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Equity, Diversity and Inclusion in Philosophy

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Video: Do we know what knowing is?
Duration: 00:24:23
Date: 13-06-1973
Video: The concept of mind
Duration: 00:24:27
Date: 14-03-1973
Video: Introduction to logic
Duration: 00:23:00
Date: 22-02-1972

When asked to picture a philosopher, the image that comes to mind for many of us is a white man. This wouldn’t be entirely (statistically) inaccurate: there has long been underrepresentation of particular groups, including women, racial minorities, gender and sexual minorities, disabled people, and first generation scholars, in philosophy as a discipline. Philosophy often stands out amongst other disciplines in the arts and humanities for its lack of diversity. The reasons for this are likely myriad and complex: possibilities include implicit bias, stereotype threat, modes of discussion, sexual harassment, and the trope of the philosopher as a ‘lone genius’. Education and opportunities earlier in life likely play a role, although research indicating a ‘leaky pipeline’, whereby representation decreases the further along the educational or career ladder one goes, suggest that barriers remain within the profession itself.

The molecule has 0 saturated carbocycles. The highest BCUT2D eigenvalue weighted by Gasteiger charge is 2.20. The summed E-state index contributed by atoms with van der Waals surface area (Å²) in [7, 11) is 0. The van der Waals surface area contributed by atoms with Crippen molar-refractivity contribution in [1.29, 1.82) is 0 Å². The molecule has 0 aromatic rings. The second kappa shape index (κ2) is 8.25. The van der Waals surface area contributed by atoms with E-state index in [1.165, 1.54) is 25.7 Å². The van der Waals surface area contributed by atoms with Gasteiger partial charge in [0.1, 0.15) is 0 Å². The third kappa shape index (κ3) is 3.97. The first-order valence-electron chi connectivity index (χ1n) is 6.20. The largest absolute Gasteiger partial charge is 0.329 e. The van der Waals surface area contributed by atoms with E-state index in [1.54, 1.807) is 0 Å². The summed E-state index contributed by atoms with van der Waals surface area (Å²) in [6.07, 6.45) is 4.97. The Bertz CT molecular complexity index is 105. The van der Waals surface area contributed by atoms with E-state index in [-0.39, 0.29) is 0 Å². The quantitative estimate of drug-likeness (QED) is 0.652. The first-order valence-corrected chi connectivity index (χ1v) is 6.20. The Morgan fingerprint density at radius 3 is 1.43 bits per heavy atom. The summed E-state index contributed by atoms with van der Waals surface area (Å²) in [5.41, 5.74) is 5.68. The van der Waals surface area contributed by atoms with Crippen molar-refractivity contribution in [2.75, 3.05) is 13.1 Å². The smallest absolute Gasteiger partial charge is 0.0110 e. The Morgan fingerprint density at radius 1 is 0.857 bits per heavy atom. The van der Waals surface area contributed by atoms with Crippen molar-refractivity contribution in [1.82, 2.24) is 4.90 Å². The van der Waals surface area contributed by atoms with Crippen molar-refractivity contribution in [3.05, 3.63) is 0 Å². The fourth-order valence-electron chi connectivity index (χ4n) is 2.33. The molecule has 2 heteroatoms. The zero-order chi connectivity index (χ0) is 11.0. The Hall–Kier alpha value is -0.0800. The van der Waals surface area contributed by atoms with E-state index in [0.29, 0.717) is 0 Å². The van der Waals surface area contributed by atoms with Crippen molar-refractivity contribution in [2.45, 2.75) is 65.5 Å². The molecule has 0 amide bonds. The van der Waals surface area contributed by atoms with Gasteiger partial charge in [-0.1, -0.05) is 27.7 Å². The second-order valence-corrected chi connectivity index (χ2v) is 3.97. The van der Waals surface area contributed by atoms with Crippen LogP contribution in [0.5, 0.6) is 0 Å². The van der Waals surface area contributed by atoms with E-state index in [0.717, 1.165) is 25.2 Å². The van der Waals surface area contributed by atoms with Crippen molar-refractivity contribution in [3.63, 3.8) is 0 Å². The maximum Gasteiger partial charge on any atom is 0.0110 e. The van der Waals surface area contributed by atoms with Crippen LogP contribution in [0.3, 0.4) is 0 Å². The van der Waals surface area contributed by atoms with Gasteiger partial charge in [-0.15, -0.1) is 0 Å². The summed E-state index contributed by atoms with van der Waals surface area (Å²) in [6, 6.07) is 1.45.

On the positive side, the situation for underrepresented groups in philosophy seems to be improving. Groups such as the Society for Women in Philosophy (SWiP) and Minorities and Philosophy have been growing; they aim to support philosophers from underrepresented groups, raise awareness of issues of discrimination and marginalisation within the profession, and break down existing barriers. In philosophy departments across the UK, calls to decolonise the curriculum have opened up broader conversations around the impact of colonial legacies on philosophical thought and pedagogy, what counts as philosophy, and who is considered a philosopher.

Whilst there is still a long way to go, it is also important to highlight and celebrate the contributions of those philosophers, past and present, who have succeeded despite these barriers. In one of the videos in this archive, Susan Wilson (née Khin Zaw) gives an adept and engaging introduction to logic. Diversity in philosophy departments, as well as diversity in whose work is placed on reading lists, provides crucial opportunities for students to see themselves reflected in teaching, and to break down these narrow images of who philosophers are. 

Arguably, increasing diversity in philosophy has epistemic benefits: people with different life experiences and perspectives might bring innovative answers to age-old philosophical puzzles. Moreover, the pursuit of philosophy in itself can be incredibly rewarding: these rewards should be for everyone.

Azita Chellappoo
Azita Chellappoo is a Lecturer in Philosophy at The Open University and a former director of Minorities and Philosophy UK.

Equity, Diversity and Inclusion in Philosophy (page 2 of 4)